After all, U.S. economic data has been nothing short of exemplary.
Fed officials have been almost uniformly hawkish, led by Chairman Janet Yellen, who really stepped out of character over the past several weeks to practically telegraph to the market that the Fed is on course for three rather than two rate hikes this year.
Expectations for a Fed hike in March have ratcheted up considerably, with Fed Funds Futures now assigning a more than 50% chance of an increase.
Still, the dollar has refused to respond. The buck has been mired in a downward range against the yen, with USD/JPY failing at the 115.00 level multiple times. Meanwhile, even the euro has found support at 1.0500 despite myriad political problems in the region.
So, what’s the issue? Why is the dollar so weak? The conventional wisdom has been profit taking. Most analysts are convinced that the market is simply “selling the fact” now that the Fed policy is relatively clear.
Perhaps. Profit taking is certainly part of it. But the explanation seems too pat given that only a few weeks ago, the market was assigning just a 36% probability to a rate hike.
For a long time, I have argued that even though equities have blindly marched higher, fixed-income markets and currency markets have been far more skeptical of the rosy scenario.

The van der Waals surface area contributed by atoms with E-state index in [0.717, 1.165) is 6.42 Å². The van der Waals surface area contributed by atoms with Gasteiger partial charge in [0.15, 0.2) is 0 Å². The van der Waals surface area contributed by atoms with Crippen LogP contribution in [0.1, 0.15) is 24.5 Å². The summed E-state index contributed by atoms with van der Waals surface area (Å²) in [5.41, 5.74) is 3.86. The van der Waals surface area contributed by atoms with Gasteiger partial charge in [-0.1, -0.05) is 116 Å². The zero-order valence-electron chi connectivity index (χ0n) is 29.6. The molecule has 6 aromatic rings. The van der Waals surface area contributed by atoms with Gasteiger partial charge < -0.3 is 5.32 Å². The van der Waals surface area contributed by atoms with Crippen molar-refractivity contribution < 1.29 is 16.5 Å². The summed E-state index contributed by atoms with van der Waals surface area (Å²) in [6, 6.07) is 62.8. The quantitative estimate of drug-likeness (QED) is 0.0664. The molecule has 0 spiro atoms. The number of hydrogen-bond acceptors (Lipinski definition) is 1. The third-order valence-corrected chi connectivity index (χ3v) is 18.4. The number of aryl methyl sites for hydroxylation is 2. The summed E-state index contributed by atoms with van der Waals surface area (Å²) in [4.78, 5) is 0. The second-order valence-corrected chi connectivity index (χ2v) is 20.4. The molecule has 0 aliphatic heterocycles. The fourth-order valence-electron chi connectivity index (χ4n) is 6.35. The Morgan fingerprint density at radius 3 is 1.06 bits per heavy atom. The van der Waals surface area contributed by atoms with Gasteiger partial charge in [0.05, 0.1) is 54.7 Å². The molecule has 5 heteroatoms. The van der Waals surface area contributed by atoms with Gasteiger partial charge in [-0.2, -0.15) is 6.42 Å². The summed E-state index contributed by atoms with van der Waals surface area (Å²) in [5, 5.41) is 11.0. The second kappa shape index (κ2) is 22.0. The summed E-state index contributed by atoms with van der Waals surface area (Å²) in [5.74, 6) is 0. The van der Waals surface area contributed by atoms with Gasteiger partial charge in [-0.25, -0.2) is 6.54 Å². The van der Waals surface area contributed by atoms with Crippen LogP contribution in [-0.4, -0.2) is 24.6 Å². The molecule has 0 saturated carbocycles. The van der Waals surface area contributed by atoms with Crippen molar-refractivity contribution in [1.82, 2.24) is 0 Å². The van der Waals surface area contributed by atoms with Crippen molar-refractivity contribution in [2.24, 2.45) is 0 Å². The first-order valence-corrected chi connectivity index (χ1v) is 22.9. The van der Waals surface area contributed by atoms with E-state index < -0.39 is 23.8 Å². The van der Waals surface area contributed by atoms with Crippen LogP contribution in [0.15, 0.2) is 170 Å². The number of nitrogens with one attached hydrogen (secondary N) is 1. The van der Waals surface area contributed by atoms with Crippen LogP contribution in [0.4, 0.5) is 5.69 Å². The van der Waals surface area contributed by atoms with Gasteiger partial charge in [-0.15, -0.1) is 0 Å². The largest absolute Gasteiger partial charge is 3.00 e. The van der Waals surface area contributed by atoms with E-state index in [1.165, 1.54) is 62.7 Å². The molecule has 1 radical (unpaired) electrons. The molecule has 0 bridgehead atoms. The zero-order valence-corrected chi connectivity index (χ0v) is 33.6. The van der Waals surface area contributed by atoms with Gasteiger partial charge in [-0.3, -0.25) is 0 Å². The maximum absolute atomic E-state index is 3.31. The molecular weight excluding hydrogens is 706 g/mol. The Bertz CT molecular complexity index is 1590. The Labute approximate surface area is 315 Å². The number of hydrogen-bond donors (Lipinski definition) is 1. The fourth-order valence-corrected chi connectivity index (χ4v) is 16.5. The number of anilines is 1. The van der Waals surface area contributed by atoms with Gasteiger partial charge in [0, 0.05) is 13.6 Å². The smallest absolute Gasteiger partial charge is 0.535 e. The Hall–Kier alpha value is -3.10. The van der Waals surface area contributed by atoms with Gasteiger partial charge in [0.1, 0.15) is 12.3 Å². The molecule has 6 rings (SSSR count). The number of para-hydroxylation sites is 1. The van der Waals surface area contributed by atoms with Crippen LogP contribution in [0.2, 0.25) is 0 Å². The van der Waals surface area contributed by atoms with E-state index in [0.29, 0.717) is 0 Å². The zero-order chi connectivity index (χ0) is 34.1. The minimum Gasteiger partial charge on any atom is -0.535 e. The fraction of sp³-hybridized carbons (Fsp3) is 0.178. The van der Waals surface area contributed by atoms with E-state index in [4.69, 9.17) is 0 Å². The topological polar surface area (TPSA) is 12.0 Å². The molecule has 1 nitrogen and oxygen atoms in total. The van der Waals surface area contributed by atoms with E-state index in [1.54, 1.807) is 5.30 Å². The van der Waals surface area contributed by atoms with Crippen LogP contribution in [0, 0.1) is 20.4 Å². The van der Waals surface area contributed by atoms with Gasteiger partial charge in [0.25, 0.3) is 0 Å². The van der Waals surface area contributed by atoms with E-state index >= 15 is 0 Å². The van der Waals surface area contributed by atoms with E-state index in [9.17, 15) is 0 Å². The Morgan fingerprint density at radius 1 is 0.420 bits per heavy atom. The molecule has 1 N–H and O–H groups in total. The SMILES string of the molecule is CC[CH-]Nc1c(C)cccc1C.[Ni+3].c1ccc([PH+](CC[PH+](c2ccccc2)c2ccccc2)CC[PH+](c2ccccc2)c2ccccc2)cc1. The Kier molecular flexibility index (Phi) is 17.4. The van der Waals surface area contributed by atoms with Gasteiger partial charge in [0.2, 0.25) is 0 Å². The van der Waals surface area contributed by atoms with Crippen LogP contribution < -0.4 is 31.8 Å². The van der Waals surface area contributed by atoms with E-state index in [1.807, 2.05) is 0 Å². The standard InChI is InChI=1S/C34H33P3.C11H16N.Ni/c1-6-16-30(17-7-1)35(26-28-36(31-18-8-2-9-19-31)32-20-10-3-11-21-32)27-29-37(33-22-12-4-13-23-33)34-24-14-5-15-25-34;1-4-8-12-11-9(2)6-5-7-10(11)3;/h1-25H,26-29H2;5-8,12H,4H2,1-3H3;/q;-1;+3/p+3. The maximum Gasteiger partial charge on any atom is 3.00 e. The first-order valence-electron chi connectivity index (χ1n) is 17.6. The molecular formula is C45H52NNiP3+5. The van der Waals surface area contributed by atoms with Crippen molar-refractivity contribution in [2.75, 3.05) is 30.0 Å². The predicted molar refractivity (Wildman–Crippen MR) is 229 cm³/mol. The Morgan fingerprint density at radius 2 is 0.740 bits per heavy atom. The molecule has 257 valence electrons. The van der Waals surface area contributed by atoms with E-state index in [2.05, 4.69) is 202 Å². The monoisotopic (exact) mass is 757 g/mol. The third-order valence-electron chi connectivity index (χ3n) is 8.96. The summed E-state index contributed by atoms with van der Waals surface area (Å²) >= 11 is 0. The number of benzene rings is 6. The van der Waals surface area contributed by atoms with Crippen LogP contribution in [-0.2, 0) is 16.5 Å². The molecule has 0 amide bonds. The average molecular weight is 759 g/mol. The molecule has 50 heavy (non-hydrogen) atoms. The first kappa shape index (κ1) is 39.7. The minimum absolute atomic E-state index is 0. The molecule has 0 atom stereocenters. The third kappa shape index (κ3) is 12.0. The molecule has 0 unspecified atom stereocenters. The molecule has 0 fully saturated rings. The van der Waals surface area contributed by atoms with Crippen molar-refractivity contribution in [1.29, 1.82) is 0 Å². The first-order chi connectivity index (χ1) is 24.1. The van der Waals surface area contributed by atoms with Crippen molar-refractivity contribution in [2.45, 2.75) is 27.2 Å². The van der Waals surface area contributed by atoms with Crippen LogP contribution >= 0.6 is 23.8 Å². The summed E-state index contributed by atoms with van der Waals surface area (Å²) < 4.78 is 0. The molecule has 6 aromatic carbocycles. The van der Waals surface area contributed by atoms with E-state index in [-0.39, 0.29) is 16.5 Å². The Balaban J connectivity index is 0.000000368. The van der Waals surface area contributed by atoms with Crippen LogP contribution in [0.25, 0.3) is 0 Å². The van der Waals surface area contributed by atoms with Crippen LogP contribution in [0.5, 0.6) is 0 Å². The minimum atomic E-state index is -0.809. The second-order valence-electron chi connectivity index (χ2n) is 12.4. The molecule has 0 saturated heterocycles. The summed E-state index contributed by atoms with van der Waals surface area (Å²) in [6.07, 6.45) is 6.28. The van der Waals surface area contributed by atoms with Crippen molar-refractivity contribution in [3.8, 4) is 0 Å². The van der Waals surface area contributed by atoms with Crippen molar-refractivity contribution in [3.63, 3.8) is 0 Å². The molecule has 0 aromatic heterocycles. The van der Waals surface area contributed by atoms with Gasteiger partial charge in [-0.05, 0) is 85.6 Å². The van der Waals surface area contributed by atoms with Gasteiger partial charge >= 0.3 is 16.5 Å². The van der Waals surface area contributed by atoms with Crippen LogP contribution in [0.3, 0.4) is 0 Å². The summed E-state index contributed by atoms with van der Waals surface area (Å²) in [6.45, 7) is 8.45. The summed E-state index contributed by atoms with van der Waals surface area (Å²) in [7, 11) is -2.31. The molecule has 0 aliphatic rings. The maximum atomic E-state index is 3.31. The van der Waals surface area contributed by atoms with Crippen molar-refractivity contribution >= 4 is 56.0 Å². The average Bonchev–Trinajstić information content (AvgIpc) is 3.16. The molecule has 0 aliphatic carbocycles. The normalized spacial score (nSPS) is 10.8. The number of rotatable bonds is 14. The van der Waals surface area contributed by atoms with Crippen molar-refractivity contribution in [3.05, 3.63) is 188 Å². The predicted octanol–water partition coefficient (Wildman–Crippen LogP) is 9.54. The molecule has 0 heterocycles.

One key worry for bond and FX traders has been the divergence between business sentiment and consumer sentiment since the election of President Trump. Business sentiment has soared on the hopes of lower taxes and looser regulations. Consumer optimism has been far more tempered.
However, it’s unclear how much business spending will increase over the next 12 to 18 months. For while capital spending is an important part of the economy, the lag times are very long.
In contrast, consumer demand is immediate and highly stimulatory to the economy – which is why wage growth remains the single most important economic data point to the dollar.
This week, the market will get the Nonfarm Payroll (NFP) numbers. And of course, another print of 200K jobs would be a nice boost for the economy.
But FX traders are most interested in the average hourly earnings reports, which are projected to increase by 0.3% from 0.1% the month prior. If the data proves to be in line, or even better, if it beats the mark, the greenback could get its mojo back as the currency market’s concerns about consumer demand quickly evaporate.
There are already signs that the market may be positioning for a new leg in the dollar rally. The greenback perked up in overnight trading, rising to 114.00 against the yen and gaining on all its major trading partners. If the NFPs deliver, the perplexing dollar stall may be finally over and the buck could make another breakout move.
The PowerShares DB US Dollar Index Bullish (NYSE:UUP) was unchanged in premarket trading Wednesday. Year-to-date, UUP has declined -0.64%, versus a 6.03% rise in the benchmark S&P 500 index during the same period.
This article is brought to you courtesy of Money And Markets.